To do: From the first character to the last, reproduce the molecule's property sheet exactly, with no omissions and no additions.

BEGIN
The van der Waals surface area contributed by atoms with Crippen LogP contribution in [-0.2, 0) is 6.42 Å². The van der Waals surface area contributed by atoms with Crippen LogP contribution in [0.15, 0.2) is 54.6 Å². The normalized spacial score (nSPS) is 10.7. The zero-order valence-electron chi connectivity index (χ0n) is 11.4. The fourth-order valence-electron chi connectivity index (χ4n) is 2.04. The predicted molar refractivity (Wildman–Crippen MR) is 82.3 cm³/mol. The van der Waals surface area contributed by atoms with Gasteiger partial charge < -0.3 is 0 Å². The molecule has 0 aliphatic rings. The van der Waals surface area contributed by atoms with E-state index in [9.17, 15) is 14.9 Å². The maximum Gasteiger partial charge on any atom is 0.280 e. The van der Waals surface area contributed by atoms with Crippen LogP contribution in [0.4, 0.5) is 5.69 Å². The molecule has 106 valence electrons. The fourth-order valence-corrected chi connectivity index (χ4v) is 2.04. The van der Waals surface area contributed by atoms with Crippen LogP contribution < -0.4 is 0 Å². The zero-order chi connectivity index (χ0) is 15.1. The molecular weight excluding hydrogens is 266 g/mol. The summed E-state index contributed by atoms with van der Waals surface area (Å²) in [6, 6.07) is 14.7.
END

The van der Waals surface area contributed by atoms with Crippen LogP contribution in [-0.2, 0) is 6.42 Å². The van der Waals surface area contributed by atoms with Crippen LogP contribution in [0.15, 0.2) is 54.6 Å². The normalized spacial score (nSPS) is 10.7. The zero-order valence-electron chi connectivity index (χ0n) is 11.4. The fourth-order valence-electron chi connectivity index (χ4n) is 2.04. The predicted molar refractivity (Wildman–Crippen MR) is 82.3 cm³/mol. The van der Waals surface area contributed by atoms with Gasteiger partial charge < -0.3 is 0 Å². The molecule has 0 aliphatic rings. The van der Waals surface area contributed by atoms with E-state index in [9.17, 15) is 14.9 Å². The maximum Gasteiger partial charge on any atom is 0.280 e. The van der Waals surface area contributed by atoms with Crippen LogP contribution in [0.4, 0.5) is 5.69 Å². The molecule has 106 valence electrons. The fourth-order valence-corrected chi connectivity index (χ4v) is 2.04. The van der Waals surface area contributed by atoms with Crippen LogP contribution < -0.4 is 0 Å². The zero-order chi connectivity index (χ0) is 15.1. The molecular weight excluding hydrogens is 266 g/mol. The summed E-state index contributed by atoms with van der Waals surface area (Å²) in [6, 6.07) is 14.7.